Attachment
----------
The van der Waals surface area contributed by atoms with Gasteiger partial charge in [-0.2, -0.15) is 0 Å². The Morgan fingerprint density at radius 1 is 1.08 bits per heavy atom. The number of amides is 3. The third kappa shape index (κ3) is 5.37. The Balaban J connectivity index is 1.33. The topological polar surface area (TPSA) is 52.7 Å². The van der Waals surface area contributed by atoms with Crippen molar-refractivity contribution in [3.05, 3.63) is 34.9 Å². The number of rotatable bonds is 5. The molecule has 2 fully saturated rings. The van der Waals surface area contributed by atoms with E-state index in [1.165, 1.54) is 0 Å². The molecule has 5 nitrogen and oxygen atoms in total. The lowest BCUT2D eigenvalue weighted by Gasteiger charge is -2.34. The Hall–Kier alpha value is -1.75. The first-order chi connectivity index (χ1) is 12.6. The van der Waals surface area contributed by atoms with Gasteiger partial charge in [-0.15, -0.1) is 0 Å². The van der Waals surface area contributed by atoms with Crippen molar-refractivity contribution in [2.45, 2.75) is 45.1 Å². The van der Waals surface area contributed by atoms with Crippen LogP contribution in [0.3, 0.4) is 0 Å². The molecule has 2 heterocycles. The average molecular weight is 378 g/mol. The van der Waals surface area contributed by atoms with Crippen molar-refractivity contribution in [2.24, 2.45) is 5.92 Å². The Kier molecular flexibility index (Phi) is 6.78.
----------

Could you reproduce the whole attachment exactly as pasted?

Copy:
The van der Waals surface area contributed by atoms with Gasteiger partial charge in [-0.2, -0.15) is 0 Å². The Morgan fingerprint density at radius 1 is 1.08 bits per heavy atom. The number of amides is 3. The third kappa shape index (κ3) is 5.37. The Balaban J connectivity index is 1.33. The topological polar surface area (TPSA) is 52.7 Å². The van der Waals surface area contributed by atoms with Crippen molar-refractivity contribution in [3.05, 3.63) is 34.9 Å². The number of rotatable bonds is 5. The molecule has 2 fully saturated rings. The van der Waals surface area contributed by atoms with E-state index in [1.165, 1.54) is 0 Å². The molecule has 5 nitrogen and oxygen atoms in total. The lowest BCUT2D eigenvalue weighted by Gasteiger charge is -2.34. The Hall–Kier alpha value is -1.75. The first-order chi connectivity index (χ1) is 12.6. The van der Waals surface area contributed by atoms with Gasteiger partial charge in [-0.15, -0.1) is 0 Å². The van der Waals surface area contributed by atoms with Crippen molar-refractivity contribution in [2.45, 2.75) is 45.1 Å². The van der Waals surface area contributed by atoms with Crippen LogP contribution in [0.3, 0.4) is 0 Å². The molecule has 2 heterocycles. The average molecular weight is 378 g/mol. The van der Waals surface area contributed by atoms with Crippen molar-refractivity contribution in [2.24, 2.45) is 5.92 Å². The Kier molecular flexibility index (Phi) is 6.78.